American colleges are under serious financial stress. State spending on education is falling, donations are declining and endowments are way off their highs. Meanwhile, the cost of educating students at both public and private colleges is soaring. Part of the problem -- and solution -- is cyclical. As the economy picks up, so will state tax revenues, which will flow back to big state colleges. A rising stock market will also help restore both endowments and donations. But smart colleges would be wise to use this current financial crunch to institute the kinds of cost-saving, productivity-enhancing organizational changes now so widespread in Corporate America. A significant amount of money can be saved for better purposes: financial aid, maintaining modest class sizes, and curbing rising tuition.
Of course, the mission of higher education is to provide a social good, not generate profits. The U.S. can be proud of creating a college system with no equal in Europe or Asia, with some of the best training at the top end and the greatest access at the bottom. Yet there is no excuse for the failure to use the Internet more to shift learning from overcrowded lecure halls to individual rooms and library cubicles while customizing and enriching standard course material. There is no reason why law, medical, engineering, and liberal arts schools at a university should not combine their purchasing of computers and paper clips to save money. There is no explanation why colleges don't boost their productivity by increasing the use of classrooms and labs on weekends, at night or over the summer months.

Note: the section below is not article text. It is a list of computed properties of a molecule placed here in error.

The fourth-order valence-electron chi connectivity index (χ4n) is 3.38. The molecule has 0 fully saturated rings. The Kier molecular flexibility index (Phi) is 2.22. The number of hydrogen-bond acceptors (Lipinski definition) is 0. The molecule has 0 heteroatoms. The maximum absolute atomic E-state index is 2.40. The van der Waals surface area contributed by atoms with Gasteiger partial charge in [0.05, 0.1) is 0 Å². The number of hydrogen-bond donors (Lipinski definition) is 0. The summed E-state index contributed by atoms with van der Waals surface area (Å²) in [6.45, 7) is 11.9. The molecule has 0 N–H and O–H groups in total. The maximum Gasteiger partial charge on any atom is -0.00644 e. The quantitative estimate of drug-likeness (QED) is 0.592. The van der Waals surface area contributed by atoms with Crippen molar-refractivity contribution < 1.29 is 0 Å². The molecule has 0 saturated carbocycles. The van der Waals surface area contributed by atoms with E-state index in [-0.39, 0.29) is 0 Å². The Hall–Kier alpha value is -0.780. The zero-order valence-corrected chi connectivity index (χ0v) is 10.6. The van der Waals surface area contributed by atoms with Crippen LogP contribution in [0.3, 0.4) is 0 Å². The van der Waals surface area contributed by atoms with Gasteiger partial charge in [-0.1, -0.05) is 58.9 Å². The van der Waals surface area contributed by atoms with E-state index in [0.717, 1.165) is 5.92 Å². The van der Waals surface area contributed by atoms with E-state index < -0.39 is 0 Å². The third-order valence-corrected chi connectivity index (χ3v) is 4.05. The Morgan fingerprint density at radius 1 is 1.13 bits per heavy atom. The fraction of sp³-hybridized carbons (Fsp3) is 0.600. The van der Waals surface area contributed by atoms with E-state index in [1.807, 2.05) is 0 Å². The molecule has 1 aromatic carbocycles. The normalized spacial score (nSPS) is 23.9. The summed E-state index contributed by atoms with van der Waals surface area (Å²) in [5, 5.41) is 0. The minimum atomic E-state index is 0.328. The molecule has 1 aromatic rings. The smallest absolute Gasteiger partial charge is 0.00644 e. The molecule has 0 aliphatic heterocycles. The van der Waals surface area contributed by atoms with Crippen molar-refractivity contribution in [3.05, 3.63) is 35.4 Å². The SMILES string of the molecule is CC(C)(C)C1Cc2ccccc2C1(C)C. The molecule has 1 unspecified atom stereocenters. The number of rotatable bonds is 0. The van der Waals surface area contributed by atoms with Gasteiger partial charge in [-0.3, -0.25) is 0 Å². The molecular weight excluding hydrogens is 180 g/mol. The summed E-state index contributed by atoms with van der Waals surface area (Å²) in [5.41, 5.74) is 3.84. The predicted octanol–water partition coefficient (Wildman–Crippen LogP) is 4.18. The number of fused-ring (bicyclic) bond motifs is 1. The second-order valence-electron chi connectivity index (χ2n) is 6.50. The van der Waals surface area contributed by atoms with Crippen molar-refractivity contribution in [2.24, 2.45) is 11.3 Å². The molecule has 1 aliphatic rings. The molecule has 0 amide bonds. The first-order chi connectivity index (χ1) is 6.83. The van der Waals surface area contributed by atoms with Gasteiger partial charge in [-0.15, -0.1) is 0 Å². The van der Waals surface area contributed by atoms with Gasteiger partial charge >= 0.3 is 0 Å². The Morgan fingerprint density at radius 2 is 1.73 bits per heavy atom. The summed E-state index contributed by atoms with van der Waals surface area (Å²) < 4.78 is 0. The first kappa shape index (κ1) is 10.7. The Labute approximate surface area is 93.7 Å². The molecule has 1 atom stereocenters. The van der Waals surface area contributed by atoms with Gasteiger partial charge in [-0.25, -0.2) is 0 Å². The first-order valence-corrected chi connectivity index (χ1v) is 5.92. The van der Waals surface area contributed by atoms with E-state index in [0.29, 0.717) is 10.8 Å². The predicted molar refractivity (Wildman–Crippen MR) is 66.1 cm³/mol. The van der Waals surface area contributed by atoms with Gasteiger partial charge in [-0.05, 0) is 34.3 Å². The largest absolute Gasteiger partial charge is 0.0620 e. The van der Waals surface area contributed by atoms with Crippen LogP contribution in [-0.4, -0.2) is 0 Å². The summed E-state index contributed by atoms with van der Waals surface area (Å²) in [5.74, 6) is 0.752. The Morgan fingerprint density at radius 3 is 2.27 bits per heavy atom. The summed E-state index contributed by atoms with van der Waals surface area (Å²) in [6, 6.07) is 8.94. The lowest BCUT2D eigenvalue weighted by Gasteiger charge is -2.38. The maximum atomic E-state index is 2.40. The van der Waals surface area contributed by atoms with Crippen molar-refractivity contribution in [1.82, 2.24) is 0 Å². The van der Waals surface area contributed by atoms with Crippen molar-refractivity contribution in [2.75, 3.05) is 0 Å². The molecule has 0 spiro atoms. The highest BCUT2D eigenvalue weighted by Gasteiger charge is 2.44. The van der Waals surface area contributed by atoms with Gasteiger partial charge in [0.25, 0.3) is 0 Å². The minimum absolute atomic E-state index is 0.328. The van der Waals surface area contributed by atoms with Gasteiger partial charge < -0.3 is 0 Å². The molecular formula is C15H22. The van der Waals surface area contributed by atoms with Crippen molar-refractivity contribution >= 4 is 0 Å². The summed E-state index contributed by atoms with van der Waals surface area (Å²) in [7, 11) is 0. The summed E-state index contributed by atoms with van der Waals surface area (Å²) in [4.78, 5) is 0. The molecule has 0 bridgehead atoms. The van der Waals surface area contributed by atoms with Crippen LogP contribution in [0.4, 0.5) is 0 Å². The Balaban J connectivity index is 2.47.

These are simple steps. And just like some college courses, they are no-brainers.